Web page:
8 Bit vs 16 Bit RGB Images: The standard RGB image in Photoshop is an 8 bit/channel RGB image.  Essentially, this means that a standard RGB image has a range of 256 color values for each channel (red, green & blue).  When combined together this creates 16.7 million color possibilities.  Up until recent advances in digital cameras and Photoshop, virtually all RGB images were 8 bit/channel.  Newer cameras and Photoshop also support 16 bit/channel RGB images.  So what does this mean?  Well in theory a 16 bit image will have greater color fidelity and capture greater nuances of the color spectrum.  That sounds like a great idea but there are some practical considerations and limitations.  First of all, that additional data doubles the file size of your image.  The second implication is how much of that theoretical color nuance is usable for your application.  The vast majority of our clients are using their high resolution color images for printed advertising.  Printed advertising of digital photos almost always uses process printing of CMYK inks.  It is important for users to understand that CMYK printing has a smaller color gamut range than RGB which is why colors can appear more saturated and brighter on your monitor than on a printed proof.  If the final use of your digital assets will be for printed marketing materials then saving images as 16 bit RGB files will be of no benefit because the color gamut range of the printed piece will be less than that of a standard RGB file not to mention the color gamut range of a 16 bit file.  Our suggestion is to save RGB images as 8 bit/pixel if your intended end use is for printed marketing materials.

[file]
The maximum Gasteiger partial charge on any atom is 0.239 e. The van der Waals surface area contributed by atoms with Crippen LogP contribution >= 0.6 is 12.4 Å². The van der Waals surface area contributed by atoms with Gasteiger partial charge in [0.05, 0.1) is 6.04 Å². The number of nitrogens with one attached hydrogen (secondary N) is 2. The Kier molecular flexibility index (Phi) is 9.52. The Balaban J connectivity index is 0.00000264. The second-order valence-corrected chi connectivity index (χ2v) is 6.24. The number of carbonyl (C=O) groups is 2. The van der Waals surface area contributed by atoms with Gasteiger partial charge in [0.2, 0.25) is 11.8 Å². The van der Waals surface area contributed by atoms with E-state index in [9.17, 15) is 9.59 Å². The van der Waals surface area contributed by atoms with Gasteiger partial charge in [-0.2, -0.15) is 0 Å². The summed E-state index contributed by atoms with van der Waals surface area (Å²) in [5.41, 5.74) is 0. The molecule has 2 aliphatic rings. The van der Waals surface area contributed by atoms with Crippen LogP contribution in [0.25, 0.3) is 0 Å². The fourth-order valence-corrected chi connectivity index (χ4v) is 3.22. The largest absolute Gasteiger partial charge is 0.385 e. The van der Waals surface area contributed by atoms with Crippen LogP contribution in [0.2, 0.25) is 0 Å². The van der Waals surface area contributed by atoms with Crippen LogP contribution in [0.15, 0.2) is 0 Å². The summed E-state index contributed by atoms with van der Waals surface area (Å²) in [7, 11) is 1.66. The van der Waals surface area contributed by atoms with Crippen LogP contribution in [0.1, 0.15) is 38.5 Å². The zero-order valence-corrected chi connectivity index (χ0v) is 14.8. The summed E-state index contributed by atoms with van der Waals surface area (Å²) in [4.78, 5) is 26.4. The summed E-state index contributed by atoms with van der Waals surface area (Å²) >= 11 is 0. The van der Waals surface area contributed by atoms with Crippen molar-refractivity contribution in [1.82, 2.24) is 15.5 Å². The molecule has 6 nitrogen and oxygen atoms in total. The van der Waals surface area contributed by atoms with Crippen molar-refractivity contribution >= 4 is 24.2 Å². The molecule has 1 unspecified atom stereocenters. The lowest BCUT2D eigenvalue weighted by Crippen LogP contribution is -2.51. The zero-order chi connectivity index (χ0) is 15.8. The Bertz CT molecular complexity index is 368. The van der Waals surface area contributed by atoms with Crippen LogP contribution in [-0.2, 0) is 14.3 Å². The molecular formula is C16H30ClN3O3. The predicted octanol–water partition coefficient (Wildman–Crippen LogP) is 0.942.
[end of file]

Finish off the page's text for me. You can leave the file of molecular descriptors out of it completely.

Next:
RGB or CMYK: Should your high res images for printed advertising be RGB or CMYK?  Ultimately this depends on your unique set of circumstances but here are some considerations.  An RGB image is comprised of 3 channels (red, green & blue) while a CMYK image is comprised of 4 channels (cyan, magenta, yellow and black).  Since there are 4 channels instead of 3, the CMYK file is a third larger.  While there is a size benefit for using RGB files, the main consideration should be how the digital asset file will be used.  The CMYK image is much different than just splitting the data into 4 channels.  The CMYK image includes a variety of settings that control how the black channel is generated.  Without getting into a technical explanation of color reproduction theory, lets suffice it to say that the CMYK image incorporates attributes that will optimize the image printability for specific printing conditions.  When a digital image is separated into CMYK channels this process includes settings for specific printing conditions.  If you are the only one that uses these images for print and you consistently use the same printing process (paper, line screen, press) then you control those printing conditions.  If you are providing those images to a variety of distributors, agencies and others that will use these images in a variety of printing conditions then you don’t control the printing conditions.  It is generally preferable in this circumstance that you provide RGB images and let the end user perform their own CMYK conversion in accordance with their printing conditions.  If your high resolution images are JPEG files then you will have an added benefit.  RGB JPG files are universally viewable by anybody with a web browser.